Nadal cuts short 2021 season due to long-term foot injury

By Sports Desk August 20, 2021

Rafael Nadal has curtailed his 2021 ATP Tour season due to a long-term foot injury but insists he is working towards a return.

Nadal, 35, has played only twice since losing the French Open semi-final to Novak Djokovic in May.

The Spaniard skipped Wimbledon and the Tokyo Olympics and had withdrawn from this week's Western and Southern Open before the US Open.

Nadal will not now compete in the final major of the season either, while great rival Roger Federer is also out for an extended period.

It clears a path for Novak Djokovic – the third man tied on 20 grand slam titles – to win a record-breaking 21st championship at Flushing Meadows while completing a remarkable calendar Grand Slam.

Djokovic could yet have competition again in the years to come, though, as Nadal is not yet calling time on a glittering career.

In making his latest announcement on social media on Friday, Nadal revealed he has been dealing with his injury since 2005 but has not let it halt him yet.

"Hello everyone," he wrote on his Twitter page. "I wanted to inform you that unfortunately I have to end the 2021 season.

"Honestly, I've been suffering a lot more than I should with my foot for a year and I need to take some time.

"After having discussed it with the team and family, this decision has been made and I think it is the way forward to try to recover and recover well.

"It's a year that I've missed things that matter a lot to me, like Wimbledon, like the Olympics, how the US Open is going to be now, like many other events that are also important to me.

"And in view of the fact that during this last year I have not had the ability to train and prepare and compete in the way that I really like to do it, in the end, I come to the conclusion that what I need is time to recover, change a series of things, try to understand what has been the evolution of my foot in recent times.

"It is not a new injury, it is an injury that I have had since 2005 and it has not prevented me from developing my sports career during all these years.

"If it is true that I have had a season where things are not going as they should, as we would all like, it is time to make decisions, seek a slightly different type of treatment to find a solution to this problem or at least improve it in order to continue to have options for the next few years.

"I have the maximum enthusiasm and predisposition to do whatever it takes to recover the best possible form to keep competing for the things that really motivate me and the things that I've done all these years.

"I am convinced that with the recovery of the foot, and obviously a very important daily effort, this can be achieved. I will work as hard as I can to make it happen.

"Thank you in advance for all the support, understanding and all your expressions of affection that are very important and more in difficult times like these.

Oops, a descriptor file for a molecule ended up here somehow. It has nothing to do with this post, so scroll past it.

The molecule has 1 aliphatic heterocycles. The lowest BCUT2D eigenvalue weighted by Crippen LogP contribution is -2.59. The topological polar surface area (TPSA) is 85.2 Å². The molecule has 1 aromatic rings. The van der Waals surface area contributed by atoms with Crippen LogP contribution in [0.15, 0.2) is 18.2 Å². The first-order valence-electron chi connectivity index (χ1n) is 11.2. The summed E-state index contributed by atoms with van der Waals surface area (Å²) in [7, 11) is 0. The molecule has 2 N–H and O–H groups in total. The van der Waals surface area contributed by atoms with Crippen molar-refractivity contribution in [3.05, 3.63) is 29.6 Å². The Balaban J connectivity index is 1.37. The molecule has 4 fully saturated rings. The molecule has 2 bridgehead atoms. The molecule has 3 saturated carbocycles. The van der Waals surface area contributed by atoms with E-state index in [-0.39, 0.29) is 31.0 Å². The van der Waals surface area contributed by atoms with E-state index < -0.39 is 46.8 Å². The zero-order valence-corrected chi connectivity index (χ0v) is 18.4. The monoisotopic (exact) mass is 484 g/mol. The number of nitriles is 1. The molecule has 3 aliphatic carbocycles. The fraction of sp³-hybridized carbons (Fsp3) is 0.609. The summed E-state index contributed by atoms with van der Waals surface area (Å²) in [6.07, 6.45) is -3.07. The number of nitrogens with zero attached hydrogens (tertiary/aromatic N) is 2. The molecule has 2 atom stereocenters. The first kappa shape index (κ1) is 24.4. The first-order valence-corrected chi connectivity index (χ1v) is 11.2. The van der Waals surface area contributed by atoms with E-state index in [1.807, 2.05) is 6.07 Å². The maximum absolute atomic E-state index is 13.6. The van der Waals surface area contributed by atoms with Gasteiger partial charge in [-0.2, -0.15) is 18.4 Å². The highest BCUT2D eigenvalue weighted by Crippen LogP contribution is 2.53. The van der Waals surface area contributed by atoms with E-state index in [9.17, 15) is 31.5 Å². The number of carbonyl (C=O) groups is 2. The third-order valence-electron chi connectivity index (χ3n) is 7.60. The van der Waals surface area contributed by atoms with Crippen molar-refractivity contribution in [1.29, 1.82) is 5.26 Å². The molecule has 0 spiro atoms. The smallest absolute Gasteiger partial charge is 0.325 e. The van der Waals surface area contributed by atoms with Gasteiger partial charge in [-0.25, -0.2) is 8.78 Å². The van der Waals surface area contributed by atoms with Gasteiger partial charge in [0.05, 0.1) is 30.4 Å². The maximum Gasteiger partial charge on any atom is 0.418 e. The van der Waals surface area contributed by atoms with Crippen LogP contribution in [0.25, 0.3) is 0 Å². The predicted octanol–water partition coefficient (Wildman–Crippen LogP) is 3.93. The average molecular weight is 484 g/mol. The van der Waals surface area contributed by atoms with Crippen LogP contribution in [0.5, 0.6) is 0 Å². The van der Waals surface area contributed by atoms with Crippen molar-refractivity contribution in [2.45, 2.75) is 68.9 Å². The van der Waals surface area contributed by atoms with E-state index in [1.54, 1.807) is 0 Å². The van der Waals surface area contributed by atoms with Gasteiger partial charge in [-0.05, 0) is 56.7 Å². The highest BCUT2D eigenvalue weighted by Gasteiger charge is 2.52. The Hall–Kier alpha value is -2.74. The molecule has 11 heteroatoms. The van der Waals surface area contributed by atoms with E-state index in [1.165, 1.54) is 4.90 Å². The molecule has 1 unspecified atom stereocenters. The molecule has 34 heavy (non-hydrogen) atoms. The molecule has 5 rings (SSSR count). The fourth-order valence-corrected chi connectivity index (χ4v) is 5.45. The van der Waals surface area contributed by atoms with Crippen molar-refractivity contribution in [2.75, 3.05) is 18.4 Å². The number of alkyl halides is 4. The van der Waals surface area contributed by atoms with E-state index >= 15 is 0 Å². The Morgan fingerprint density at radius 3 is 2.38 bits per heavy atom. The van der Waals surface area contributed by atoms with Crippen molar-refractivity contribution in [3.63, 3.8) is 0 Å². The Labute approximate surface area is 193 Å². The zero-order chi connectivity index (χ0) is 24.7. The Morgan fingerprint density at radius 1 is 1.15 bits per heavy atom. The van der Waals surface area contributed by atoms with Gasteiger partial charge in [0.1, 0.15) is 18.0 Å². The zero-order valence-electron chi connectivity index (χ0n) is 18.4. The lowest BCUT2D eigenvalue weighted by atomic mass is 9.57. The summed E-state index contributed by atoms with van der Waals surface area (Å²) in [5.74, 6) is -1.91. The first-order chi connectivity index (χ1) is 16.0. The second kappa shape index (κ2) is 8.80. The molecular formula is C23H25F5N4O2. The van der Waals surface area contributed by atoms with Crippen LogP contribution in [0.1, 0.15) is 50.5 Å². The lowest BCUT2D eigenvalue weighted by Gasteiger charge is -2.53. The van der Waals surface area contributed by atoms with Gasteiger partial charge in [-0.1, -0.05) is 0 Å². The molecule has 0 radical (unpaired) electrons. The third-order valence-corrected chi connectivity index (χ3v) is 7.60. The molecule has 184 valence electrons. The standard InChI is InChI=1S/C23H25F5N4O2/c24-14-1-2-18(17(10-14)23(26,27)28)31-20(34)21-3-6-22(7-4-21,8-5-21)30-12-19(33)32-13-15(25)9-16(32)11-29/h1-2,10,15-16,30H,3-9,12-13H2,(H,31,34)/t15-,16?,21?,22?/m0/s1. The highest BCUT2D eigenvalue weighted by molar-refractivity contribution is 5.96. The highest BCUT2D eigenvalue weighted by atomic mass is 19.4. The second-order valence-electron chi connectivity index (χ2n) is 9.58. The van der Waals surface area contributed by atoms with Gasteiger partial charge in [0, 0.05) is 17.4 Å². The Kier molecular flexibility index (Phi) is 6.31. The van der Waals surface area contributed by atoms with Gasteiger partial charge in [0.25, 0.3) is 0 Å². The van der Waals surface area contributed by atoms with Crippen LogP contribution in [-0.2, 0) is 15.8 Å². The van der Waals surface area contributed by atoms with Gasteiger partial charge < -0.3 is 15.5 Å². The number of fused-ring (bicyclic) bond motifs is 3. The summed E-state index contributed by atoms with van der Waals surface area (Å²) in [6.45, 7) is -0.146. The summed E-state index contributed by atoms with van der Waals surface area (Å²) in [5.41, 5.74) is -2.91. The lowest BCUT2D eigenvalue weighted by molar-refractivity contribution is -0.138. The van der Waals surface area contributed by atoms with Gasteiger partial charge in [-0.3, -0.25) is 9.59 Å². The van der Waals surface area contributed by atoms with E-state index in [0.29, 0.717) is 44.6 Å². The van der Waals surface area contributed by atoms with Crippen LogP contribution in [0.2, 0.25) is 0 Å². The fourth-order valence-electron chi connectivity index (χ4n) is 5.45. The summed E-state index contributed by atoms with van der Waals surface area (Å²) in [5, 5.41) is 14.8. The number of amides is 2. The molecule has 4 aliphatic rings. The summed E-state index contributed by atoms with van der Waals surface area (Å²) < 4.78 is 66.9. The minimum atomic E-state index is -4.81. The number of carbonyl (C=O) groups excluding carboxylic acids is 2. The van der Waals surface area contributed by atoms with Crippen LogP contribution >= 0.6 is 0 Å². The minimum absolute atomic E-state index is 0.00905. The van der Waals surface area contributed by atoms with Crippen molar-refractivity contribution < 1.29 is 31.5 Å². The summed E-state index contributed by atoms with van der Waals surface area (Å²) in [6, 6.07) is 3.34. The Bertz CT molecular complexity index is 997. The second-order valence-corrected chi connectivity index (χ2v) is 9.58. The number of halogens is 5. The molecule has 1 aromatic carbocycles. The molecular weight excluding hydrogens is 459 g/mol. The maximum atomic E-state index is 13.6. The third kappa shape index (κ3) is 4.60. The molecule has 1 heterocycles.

"I promise you what I am going to do is work hard to try to continue enjoying this sport for a while longer. A big hug to all."

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  • Wimbledon: 'For the moment I am healthy enough to keep going' – Nadal looks forward to quarter-final Wimbledon: 'For the moment I am healthy enough to keep going' – Nadal looks forward to quarter-final

    Rafael Nadal spoke about how he is fighting against his physical decline after defeating Botic van de Zandschulp 6-4 6-2 7-6 (8-6) to advance to the Wimbledon quarter-final.

    It was Nadal's second consecutive straight sets win after dropping a set to both Ricardis Berankis and Francisco Cerundolo in his first two rounds.

    After not competing at Wimbledon since reaching the semi-final in 2019, Nadal is back as he tries to keep his dreams of a calendar slam alive, having won the Australian Open and the French Open already this year.

    Speaking to the media after his fourth-round win, the Spaniard declined to give detail about his injuries, saying he is "healthy enough to keep going".

    "I am a little bit tired of talking about my body," he said. "It's not that I don't want to answer the question, but at the same time, sometimes I am tired of myself, and all the issues I'm having.

    "I'd prefer to not talk about it now – I'm sorry for that – but I am in the middle of the tournament, and I have to keep going. 

    "All respect to the rest of my opponents, I am just trying my best every single day, and for the moment I am healthy enough to keep going, and to fight for the things that I want."

    He added: "I think I made a big effort to be here.

    "It takes a lot of mental and physical effort to try to play this tournament after the things I went through the last couple of months.

    "But as everybody knows, Wimbledon is a tournament that I like so much, and it's been three years without playing here. I really wanted to be back, and that's what I'm doing, so that's why it means so much to be in the quarter-finals."

    Nadal did not want to get into a discussion about his physical struggles, but it was unavoidable when he was asked about how his grass-court play has evolved over the years.

    "I won here in 2008, and I played the final in 2006 and 2007," he said. "So I have to say that during that period of time there were a lot of things I did well [on grass courts].

    "At very early stages of my career I was able to play very well on this surface too, but of course I am running less than before, that is obvious.

    "When I am losing things, in terms of physical performance, you need to add things to keep being competitive. That's what I did all my career, try to add things to my game, and improve things I need to still be competitive after losing some physical capacities, and other things you lose during your career.

    "At the same time, one of the things I'm more proud of is the way I've been able to adjust and accept the challenges in terms of physical issues, and to be able to always find a way to be competitive and improve my game."

    Looking forward to his quarter-final clash with American Taylor Fritz – who defeated Nadal in the final of the Indian Wells Masters back in March – the legend said he was in too much pain during that contest to learn any lessons.

    "Honestly, what I learned out at our last match was zero, because I had a stress fracture in my rib," he said. "That made it difficult to learn many things, because honestly the pain was terrible playing that match.